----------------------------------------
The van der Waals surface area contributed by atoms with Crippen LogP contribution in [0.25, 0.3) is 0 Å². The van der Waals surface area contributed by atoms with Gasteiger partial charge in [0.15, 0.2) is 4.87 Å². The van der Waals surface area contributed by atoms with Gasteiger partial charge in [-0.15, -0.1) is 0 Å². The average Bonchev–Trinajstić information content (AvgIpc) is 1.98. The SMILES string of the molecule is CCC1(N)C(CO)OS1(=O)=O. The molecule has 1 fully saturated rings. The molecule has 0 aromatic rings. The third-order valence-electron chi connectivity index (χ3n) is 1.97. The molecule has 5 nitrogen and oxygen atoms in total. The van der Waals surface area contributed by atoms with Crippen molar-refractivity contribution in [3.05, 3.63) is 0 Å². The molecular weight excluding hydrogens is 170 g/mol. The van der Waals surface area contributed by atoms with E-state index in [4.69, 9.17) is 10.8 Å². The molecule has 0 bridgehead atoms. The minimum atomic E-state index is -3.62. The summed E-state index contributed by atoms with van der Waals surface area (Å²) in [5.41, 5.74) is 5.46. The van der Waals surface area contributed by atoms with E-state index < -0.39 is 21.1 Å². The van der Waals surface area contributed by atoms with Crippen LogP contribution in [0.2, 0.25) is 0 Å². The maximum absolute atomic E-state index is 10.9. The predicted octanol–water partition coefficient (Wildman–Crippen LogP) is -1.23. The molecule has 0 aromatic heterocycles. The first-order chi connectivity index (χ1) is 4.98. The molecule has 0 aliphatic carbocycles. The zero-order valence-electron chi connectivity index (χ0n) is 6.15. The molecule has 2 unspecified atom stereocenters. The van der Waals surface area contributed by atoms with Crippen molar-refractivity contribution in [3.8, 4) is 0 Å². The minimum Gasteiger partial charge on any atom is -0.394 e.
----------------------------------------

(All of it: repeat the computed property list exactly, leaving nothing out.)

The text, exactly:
The van der Waals surface area contributed by atoms with Crippen LogP contribution in [0.25, 0.3) is 0 Å². The van der Waals surface area contributed by atoms with Gasteiger partial charge in [0.15, 0.2) is 4.87 Å². The van der Waals surface area contributed by atoms with Gasteiger partial charge in [-0.15, -0.1) is 0 Å². The average Bonchev–Trinajstić information content (AvgIpc) is 1.98. The SMILES string of the molecule is CCC1(N)C(CO)OS1(=O)=O. The molecule has 1 fully saturated rings. The molecule has 0 aromatic rings. The third-order valence-electron chi connectivity index (χ3n) is 1.97. The molecule has 5 nitrogen and oxygen atoms in total. The van der Waals surface area contributed by atoms with Crippen molar-refractivity contribution in [3.05, 3.63) is 0 Å². The molecular weight excluding hydrogens is 170 g/mol. The van der Waals surface area contributed by atoms with E-state index in [4.69, 9.17) is 10.8 Å². The molecule has 0 bridgehead atoms. The minimum atomic E-state index is -3.62. The summed E-state index contributed by atoms with van der Waals surface area (Å²) in [5.41, 5.74) is 5.46. The van der Waals surface area contributed by atoms with E-state index < -0.39 is 21.1 Å². The van der Waals surface area contributed by atoms with Crippen LogP contribution in [0.2, 0.25) is 0 Å². The maximum absolute atomic E-state index is 10.9. The predicted octanol–water partition coefficient (Wildman–Crippen LogP) is -1.23. The molecule has 0 aromatic heterocycles. The first-order chi connectivity index (χ1) is 4.98. The molecule has 0 aliphatic carbocycles. The zero-order valence-electron chi connectivity index (χ0n) is 6.15. The molecule has 2 unspecified atom stereocenters. The van der Waals surface area contributed by atoms with Crippen molar-refractivity contribution in [3.8, 4) is 0 Å². The minimum Gasteiger partial charge on any atom is -0.394 e.